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Actuated therefore by zeal for Rome, or hope of fame, he published the Hind and Pantber, a poem in which the Church of Rome, figured by the milkwhite Hind, defends her tenets against the Church of England, represented by the Panther, a beast beautiful, but fpotted.

A fable, which exhibits two beasts talking Theology, appears at once full of absurdity; and it was accordingly ridiculed in the City Mouse and Country Mouse, a parody, written by Montague, afterwards Earl of Halifax, and Prior, who then gave the first fpecimen of his abilities,

The conversion of such a man, at such a time, was not likely to pass uncensured. Three dialogues were published by the facetious Thomas Brown, of which the two first were called Reasons of Mr. Bayes's changing his Religion : and the third, the Reasons of Mr. Hains the Player's Conversion and Re-conversion. The first was printed in 1688, the second not till 1690, the third in 1691. The clamour seems to have been long continued, and the subject to have strongly fixed the publick attention,

In the two first dialogues Bayes is brought into the company of Crites and Eugenius, with whom he had formerly debated on dramatick poetry. The two talkers in the third are Mr. Bayes and Mr. Hains.

Brown was a man not deficient in literature, nor destitute of fancy; but he seems to have thought it the pinnacle of excellence to be a merry fellow; and therefore laid out his powers upon small jefts or gross buffoonery; so that his performances have little intrinfick value, and were read only while they were re

commended

commended by the novelty of the event that occafioned them.

These dialogues are like his other works: what sense or knowledge they contain is disgraced by the garb in which it is exhibited. One great source of pleasure is to call Dryden little Bayes. Ajax, who happens to be mentioned, is " he that wore as many " cow-hides upon his shield as would have furnished 66. half the King's army with shoe-leather."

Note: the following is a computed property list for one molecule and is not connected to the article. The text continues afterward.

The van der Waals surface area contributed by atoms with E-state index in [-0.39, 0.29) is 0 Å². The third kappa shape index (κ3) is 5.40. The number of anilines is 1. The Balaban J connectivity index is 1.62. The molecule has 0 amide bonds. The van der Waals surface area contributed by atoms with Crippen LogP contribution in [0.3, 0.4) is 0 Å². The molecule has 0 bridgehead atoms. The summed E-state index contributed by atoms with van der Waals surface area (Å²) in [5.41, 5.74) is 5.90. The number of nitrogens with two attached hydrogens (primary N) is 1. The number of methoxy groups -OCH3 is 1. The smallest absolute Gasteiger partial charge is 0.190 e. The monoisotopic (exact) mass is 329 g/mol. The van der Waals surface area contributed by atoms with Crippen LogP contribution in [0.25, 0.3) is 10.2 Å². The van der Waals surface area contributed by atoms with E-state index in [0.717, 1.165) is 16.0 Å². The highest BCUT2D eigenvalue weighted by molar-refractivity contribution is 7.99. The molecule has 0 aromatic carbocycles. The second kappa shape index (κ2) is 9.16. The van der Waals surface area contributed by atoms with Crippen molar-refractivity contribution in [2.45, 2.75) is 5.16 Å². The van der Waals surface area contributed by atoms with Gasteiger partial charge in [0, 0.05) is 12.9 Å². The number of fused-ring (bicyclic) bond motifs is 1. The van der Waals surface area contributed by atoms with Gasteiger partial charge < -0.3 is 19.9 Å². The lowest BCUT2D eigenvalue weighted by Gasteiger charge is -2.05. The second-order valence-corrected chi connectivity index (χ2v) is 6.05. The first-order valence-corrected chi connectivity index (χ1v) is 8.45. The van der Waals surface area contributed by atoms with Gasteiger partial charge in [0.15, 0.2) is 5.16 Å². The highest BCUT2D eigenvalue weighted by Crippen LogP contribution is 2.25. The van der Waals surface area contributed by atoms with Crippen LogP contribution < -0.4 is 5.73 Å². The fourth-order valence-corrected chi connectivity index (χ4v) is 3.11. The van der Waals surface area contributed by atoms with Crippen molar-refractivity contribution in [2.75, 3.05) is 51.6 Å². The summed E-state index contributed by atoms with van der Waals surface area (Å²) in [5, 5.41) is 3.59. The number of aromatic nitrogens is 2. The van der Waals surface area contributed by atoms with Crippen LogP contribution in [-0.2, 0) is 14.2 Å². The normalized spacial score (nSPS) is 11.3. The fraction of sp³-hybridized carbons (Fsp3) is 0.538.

Being asked whether he had seen the Hind and Panther, Crites answers: " Seen it! Mr. Bayes, 56 why I can ftir no where but it pursues me; it “ haunts me worse than a pewter-buttoned serjeant " does a decayed cit. Sometimes I meet it in a 66 band-box, when my laundress brings home my “ linen; sometimes, whether I will or no, it lights “ my pipe at a coffee-house; sometimes it surprises “me in a trunk-maker's shop; and sometimes it re

freshes my memory for me on the backside of a “ Chancery-lane parcel. For your comfort too, “ Mr. Bayes, I have not only seen it, as you may “ perceive, but have read it too, and can quote it 56 as freely upon occasion as a frugal tradefinan can " quote that noble treatise the Worth of a Penny to

his extravagant 'prentice, that revels in ftewed " apples and penny custards."

The whole animation of these compositions arises from a profusion of ludicrous and affected comparisons.“ To secure one's chastity,” says Bayes, “ lit" tle more is necessary than to leave off a correspon“ dence with the other fex, which, to a wise man,

is no greater a punishment than it would be to a " fanatick person to forbid seeing The Cheats and

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" The Committee; or for my Lord Mayor and Alder56 men to be interdicted the fight of The London Cuckolds." This is the general strain, and therefore I shall be easily excused the labour of more transcription.

Brown does not wholly forget past transactions : “ You began,” says Crites to Bayes, “ a very dif« ferent religion, and have not mended the matter “ in your last choice. It was but reason that your “ Muse, which appeared first in a tyrant's quarrel, “ Thould employ her last efforts to justify the usuros pation of the Hind,"